But it’s not true. Neither aged version of liberalism can adequately address what Americans most want. In particular, neither can provide a new era of rising mass prosperity for the overwhelming majority of the American people. Nobody has a real answer for the restructuring of manufacturing and the loss of jobs to automation and outsourcing. As long as we are stuck with the current structures, nobody can provide the growing levels of medical and educational services we want without bankrupting the country. Neither “liberals” nor “conservatives” can end the generation-long stagnation in the wage level of ordinary American families. Neither can stop the accelerating erosion of the fiscal strength of our governments at all levels without disastrous reductions in the benefits and services on which many Americans depend.
We cannot realistically solve our problems by trying to return to the 3.0 liberalism of the 19th century because the American economy of that era depended on conditions we cannot reproduce today. Though some may think it desirable, we cannot return to a largely agrarian economy. Nor can we replicate the industrial system of the 19th century, with its extremely high tariffs against foreign goods and a completely laissez-faire national attitude toward immigration. Trying to recreate the American economy of a century ago would lead to massive dislocations, depressions and quite likely wars around the world, not to mention thoroughly wrecking the American economy and bankrupting many of our banks and biggest corporations.
But if red liberal fundamentalism can’t work, blue fundamentalism can’t help us either. There’s no going back even half a century ago, because the great achievements of blue liberalism were also rooted in conditions we cannot replicate today. Between 1914 and the 1970s, when the blue social model took shape and rose to power and success, the world economy was in an unusual state. International financial and trade flows were much lower than before 1914 and after 1970, due to the disruptions of two world wars and the Great Depression. And the United States was so far ahead of the rest of the world in manufacturing that few American companies (or workers) had anything to fear from foreign competition. Capital was dramatically less mobile; it was much easier to tax high earners without driving savings and investment out of the country.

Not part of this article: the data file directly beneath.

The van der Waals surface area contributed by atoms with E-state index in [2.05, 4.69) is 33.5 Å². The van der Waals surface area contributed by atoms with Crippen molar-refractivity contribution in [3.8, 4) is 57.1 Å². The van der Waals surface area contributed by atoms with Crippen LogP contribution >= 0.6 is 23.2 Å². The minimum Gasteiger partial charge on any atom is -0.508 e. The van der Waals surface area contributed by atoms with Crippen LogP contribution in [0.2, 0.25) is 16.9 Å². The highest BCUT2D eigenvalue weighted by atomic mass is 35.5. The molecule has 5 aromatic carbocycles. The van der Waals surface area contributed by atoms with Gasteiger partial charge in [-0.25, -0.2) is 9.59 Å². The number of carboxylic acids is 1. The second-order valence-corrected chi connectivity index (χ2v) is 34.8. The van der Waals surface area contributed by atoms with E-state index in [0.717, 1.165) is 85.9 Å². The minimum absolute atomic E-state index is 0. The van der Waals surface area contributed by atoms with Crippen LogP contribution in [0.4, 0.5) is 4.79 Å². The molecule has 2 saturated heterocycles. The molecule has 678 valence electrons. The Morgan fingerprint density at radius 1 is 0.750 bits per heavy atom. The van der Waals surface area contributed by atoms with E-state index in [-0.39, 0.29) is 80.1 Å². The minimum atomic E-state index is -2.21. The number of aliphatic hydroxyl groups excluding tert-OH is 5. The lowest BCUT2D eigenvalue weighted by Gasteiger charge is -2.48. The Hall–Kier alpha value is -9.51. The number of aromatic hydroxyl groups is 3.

At the same time, Americans in the first two thirds of the last century were more willing to engage in group politics than is the case today. Industrial workers fought to build unions and generally voted the way their leaders advised them. Ethnic groups stuck together and voted as blocs. Twentieth-century liberal politics generally involved negotiated agreements among party bosses and other leaders who commanded loyal followings. Few politicians today can count on this kind of unquestioning support in an era when party structures and patronage networks are both weaker and less reliable than they used to be. Now, instead of party structures funding candidates, candidates are expected to fund party structures.
We must come to terms with the fact that the debate we have been having over these issues for past several decades has been unproductive. We’re not in a “tastes great” versus “less filling” situation; we need an entirely new brew. But this is nothing to mourn, because both liberalism 3.0 and 4.0 died of success, just as versions 1.0 and 2.0 did before them.